The Gauls as seen by Fernand Cormon

The Gauls as seen by Fernand Cormon

  • The Peach.

    CORMON Fernand (1845 - 1924)

  • Agriculture.

    CORMON Fernand (1845 - 1924)

  • Bronze and iron.

    CORMON Fernand (1845 - 1924)

To close

Title: The Peach.

Author : CORMON Fernand (1845 - 1924)

Creation date : 1897

Date shown:

Dimensions: Height 0 - Width 0

Technique and other indications: Sketch.

Storage place: Petit Palais Museum

Contact copyright: © Photo RMN-Grand Palais - Bulloz

Picture reference: 03-017080

© Photo RMN-Grand Palais - Bulloz

To close

Title: Agriculture.

Author : CORMON Fernand (1845 - 1924)

Creation date : 1897

Date shown:

Dimensions: Height 0 - Width 0

Technique and other indications: Sketch.

Storage place: Petit Palais Museum

Contact copyright: © Photo RMN-Grand Palais - Bulloz

Picture reference: 03-017082

© Photo RMN-Grand Palais - Bulloz

To close

Title: Bronze and iron.

Author : CORMON Fernand (1845 - 1924)

Creation date : 1897

Date shown:

Dimensions: Height 0 - Width 0

Technique and other indications: Sketch.

Storage place: Petit Palais Museum

Contact copyright: © Photo RMN-Grand Palais - Bulloz

Picture reference: 03-017081

© Photo RMN-Grand Palais - Bulloz

Publication date: January 2010

Historical context

The Gauls, these strangers

Who are the Gauls? The question intrigued scholars, leaders and - to a lesser extent - the population throughout the 19th century.e century. Painter often requested by the French State, its ministries and its museums (from which he received a total of 230,000 francs between 1880 and 1914), Cormon received in 1893 a major commission from the Museum of Natural History. The series of paintings representing the progress of humanity capitalizes the official influence of the painter, but also allows him to express his particular vision of the origins of Man, grasped in all his physical dimension and the primordiality of his needs and his attitudes.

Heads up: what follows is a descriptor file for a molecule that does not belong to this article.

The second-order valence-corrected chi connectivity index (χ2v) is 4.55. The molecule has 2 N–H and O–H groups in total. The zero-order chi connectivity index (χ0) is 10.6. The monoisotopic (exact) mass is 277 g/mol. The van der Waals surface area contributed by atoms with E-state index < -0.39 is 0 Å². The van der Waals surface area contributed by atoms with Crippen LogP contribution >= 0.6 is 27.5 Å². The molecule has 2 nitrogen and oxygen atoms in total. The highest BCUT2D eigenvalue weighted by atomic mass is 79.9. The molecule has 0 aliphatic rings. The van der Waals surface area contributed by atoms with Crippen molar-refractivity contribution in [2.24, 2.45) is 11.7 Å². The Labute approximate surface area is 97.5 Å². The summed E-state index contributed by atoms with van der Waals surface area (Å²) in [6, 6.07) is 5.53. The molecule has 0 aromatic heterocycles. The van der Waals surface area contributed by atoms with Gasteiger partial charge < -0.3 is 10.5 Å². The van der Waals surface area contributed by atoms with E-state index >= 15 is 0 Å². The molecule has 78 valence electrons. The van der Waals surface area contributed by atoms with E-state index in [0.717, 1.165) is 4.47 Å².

Image Analysis

Gallic humanity

Fernand Cormon's three sketches, large for drawings, represent the characters up close, against a backdrop of a natural, almost eternal landscape, with a spontaneous touch with blurred outlines. In The Peach, the mountain backdrop can hardly be seen in the background, the composition offers a zigzag course to the eye. The rock that plunges into the water offers an effective stage wall that returns the gaze to the two foregrounds - terrestrial and aquatic. The absence of the product of the effort (fish) makes it possible to illustrate both the mastery of primitive techniques - navigation in a boat, braided nets drawn by force of the arms, raw clothes protecting more than clothing - and the weakness of the boat. stammering humanity in the face of almighty nature. Contemplative and enigmatic, the central female figure, standing next to a naked child, absent from the action in progress, adorned and translucent with whiteness, gives an unexpected poetic touch to the whole.

The zigzag structure of Agriculture, developed on three levels, takes on a more bucolic tone. In the upper quarter of the painting, the milky horizon is not barred this time by any obstacle, we are in an almost treeless agricultural plain - while a cliché from the time wanted Gaul to have been covered with forests dense. The force deployed is now animal: in the third plan, four oxen pull the cart, two others graze in the background. In the foreground, a horseman armed with a lance and sword and aided by a stalking dog watches over the entire operation. Nature (animals and land) is now domesticated, appropriate and a source of wealth, therefore envy.